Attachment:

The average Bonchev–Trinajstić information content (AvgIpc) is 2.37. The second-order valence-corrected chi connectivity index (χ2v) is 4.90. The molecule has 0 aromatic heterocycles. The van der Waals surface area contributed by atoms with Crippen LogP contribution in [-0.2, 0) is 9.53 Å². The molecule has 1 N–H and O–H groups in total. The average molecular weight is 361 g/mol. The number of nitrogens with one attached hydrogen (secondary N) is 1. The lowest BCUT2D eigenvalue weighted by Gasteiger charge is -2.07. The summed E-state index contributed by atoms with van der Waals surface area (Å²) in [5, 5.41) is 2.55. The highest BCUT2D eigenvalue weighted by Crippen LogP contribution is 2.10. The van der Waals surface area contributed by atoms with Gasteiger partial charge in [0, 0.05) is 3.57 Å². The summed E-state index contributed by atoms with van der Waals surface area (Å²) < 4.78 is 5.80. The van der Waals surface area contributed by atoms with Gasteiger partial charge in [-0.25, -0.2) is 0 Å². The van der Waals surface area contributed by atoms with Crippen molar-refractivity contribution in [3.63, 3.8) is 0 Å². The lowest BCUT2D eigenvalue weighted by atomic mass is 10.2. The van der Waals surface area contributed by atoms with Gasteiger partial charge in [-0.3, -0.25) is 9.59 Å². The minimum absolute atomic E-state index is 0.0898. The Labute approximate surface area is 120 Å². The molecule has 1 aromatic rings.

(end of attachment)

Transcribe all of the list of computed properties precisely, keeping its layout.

The average Bonchev–Trinajstić information content (AvgIpc) is 2.37. The second-order valence-corrected chi connectivity index (χ2v) is 4.90. The molecule has 0 aromatic heterocycles. The van der Waals surface area contributed by atoms with Crippen LogP contribution in [-0.2, 0) is 9.53 Å². The molecule has 1 N–H and O–H groups in total. The average molecular weight is 361 g/mol. The number of nitrogens with one attached hydrogen (secondary N) is 1. The lowest BCUT2D eigenvalue weighted by Gasteiger charge is -2.07. The summed E-state index contributed by atoms with van der Waals surface area (Å²) in [5, 5.41) is 2.55. The highest BCUT2D eigenvalue weighted by Crippen LogP contribution is 2.10. The van der Waals surface area contributed by atoms with Gasteiger partial charge in [0, 0.05) is 3.57 Å². The summed E-state index contributed by atoms with van der Waals surface area (Å²) < 4.78 is 5.80. The van der Waals surface area contributed by atoms with Gasteiger partial charge in [-0.25, -0.2) is 0 Å². The van der Waals surface area contributed by atoms with Crippen molar-refractivity contribution in [3.63, 3.8) is 0 Å². The lowest BCUT2D eigenvalue weighted by atomic mass is 10.2. The van der Waals surface area contributed by atoms with Gasteiger partial charge in [-0.3, -0.25) is 9.59 Å². The minimum absolute atomic E-state index is 0.0898. The Labute approximate surface area is 120 Å². The molecule has 1 aromatic rings.